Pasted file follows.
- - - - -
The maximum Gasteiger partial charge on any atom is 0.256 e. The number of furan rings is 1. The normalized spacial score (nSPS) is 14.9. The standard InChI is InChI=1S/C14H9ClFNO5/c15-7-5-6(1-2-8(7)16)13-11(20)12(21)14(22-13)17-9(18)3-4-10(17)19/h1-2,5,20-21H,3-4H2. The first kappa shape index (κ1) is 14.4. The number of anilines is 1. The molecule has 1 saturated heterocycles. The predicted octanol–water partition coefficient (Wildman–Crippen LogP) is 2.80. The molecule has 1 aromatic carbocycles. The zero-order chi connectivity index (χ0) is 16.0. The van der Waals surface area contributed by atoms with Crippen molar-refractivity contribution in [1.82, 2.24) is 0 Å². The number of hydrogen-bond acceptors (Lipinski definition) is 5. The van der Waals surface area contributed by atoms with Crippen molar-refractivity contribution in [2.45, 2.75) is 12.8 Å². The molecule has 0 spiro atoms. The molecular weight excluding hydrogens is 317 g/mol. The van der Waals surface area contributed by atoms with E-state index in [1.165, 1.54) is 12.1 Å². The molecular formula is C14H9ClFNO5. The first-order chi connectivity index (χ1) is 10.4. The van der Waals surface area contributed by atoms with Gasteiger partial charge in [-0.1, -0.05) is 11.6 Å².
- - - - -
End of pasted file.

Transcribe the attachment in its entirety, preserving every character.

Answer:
The maximum Gasteiger partial charge on any atom is 0.256 e. The number of furan rings is 1. The normalized spacial score (nSPS) is 14.9. The standard InChI is InChI=1S/C14H9ClFNO5/c15-7-5-6(1-2-8(7)16)13-11(20)12(21)14(22-13)17-9(18)3-4-10(17)19/h1-2,5,20-21H,3-4H2. The first kappa shape index (κ1) is 14.4. The number of anilines is 1. The molecule has 1 saturated heterocycles. The predicted octanol–water partition coefficient (Wildman–Crippen LogP) is 2.80. The molecule has 1 aromatic carbocycles. The zero-order chi connectivity index (χ0) is 16.0. The van der Waals surface area contributed by atoms with Crippen molar-refractivity contribution in [1.82, 2.24) is 0 Å². The number of hydrogen-bond acceptors (Lipinski definition) is 5. The van der Waals surface area contributed by atoms with Crippen molar-refractivity contribution in [2.45, 2.75) is 12.8 Å². The molecule has 0 spiro atoms. The molecular weight excluding hydrogens is 317 g/mol. The van der Waals surface area contributed by atoms with E-state index in [1.165, 1.54) is 12.1 Å². The molecular formula is C14H9ClFNO5. The first-order chi connectivity index (χ1) is 10.4. The van der Waals surface area contributed by atoms with Gasteiger partial charge in [-0.1, -0.05) is 11.6 Å².